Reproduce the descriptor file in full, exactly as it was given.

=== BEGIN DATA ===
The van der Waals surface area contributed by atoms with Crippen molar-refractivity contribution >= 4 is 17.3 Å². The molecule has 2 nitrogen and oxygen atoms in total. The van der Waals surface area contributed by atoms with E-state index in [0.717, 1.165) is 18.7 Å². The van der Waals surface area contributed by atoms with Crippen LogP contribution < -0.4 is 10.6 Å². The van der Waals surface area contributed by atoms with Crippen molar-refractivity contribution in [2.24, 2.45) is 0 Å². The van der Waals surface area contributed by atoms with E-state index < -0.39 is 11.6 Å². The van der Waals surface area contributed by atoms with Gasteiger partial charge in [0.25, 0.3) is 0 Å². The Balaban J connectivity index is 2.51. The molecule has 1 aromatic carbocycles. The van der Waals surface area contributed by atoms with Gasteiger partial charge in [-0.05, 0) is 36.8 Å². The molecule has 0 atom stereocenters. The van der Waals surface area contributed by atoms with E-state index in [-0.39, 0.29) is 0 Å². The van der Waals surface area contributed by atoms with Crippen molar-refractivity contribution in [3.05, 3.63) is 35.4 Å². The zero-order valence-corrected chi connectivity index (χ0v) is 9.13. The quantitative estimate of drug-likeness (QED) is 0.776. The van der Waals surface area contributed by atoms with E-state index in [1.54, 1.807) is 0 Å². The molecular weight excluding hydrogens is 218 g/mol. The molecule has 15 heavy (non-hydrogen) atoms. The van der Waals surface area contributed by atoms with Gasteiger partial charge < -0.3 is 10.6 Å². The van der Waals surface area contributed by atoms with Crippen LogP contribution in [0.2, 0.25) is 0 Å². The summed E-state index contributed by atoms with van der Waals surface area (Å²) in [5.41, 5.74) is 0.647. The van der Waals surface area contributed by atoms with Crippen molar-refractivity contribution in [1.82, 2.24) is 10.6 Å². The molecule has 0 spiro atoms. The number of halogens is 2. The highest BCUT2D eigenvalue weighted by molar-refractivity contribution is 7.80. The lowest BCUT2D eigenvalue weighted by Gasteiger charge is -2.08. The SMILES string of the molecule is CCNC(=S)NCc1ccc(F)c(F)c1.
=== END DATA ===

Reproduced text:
The van der Waals surface area contributed by atoms with Crippen molar-refractivity contribution >= 4 is 17.3 Å². The molecule has 2 nitrogen and oxygen atoms in total. The van der Waals surface area contributed by atoms with E-state index in [0.717, 1.165) is 18.7 Å². The van der Waals surface area contributed by atoms with Crippen LogP contribution < -0.4 is 10.6 Å². The van der Waals surface area contributed by atoms with Crippen molar-refractivity contribution in [2.24, 2.45) is 0 Å². The van der Waals surface area contributed by atoms with E-state index < -0.39 is 11.6 Å². The van der Waals surface area contributed by atoms with Gasteiger partial charge in [0.25, 0.3) is 0 Å². The Balaban J connectivity index is 2.51. The molecule has 1 aromatic carbocycles. The van der Waals surface area contributed by atoms with Gasteiger partial charge in [-0.05, 0) is 36.8 Å². The molecule has 0 atom stereocenters. The van der Waals surface area contributed by atoms with E-state index in [-0.39, 0.29) is 0 Å². The van der Waals surface area contributed by atoms with Crippen molar-refractivity contribution in [3.05, 3.63) is 35.4 Å². The zero-order valence-corrected chi connectivity index (χ0v) is 9.13. The quantitative estimate of drug-likeness (QED) is 0.776. The van der Waals surface area contributed by atoms with E-state index in [1.54, 1.807) is 0 Å². The molecular weight excluding hydrogens is 218 g/mol. The molecule has 15 heavy (non-hydrogen) atoms. The van der Waals surface area contributed by atoms with Gasteiger partial charge < -0.3 is 10.6 Å². The van der Waals surface area contributed by atoms with Crippen LogP contribution in [0.2, 0.25) is 0 Å². The summed E-state index contributed by atoms with van der Waals surface area (Å²) in [5.41, 5.74) is 0.647. The van der Waals surface area contributed by atoms with Crippen molar-refractivity contribution in [1.82, 2.24) is 10.6 Å². The molecule has 0 spiro atoms. The number of halogens is 2. The highest BCUT2D eigenvalue weighted by molar-refractivity contribution is 7.80. The lowest BCUT2D eigenvalue weighted by Gasteiger charge is -2.08. The SMILES string of the molecule is CCNC(=S)NCc1ccc(F)c(F)c1.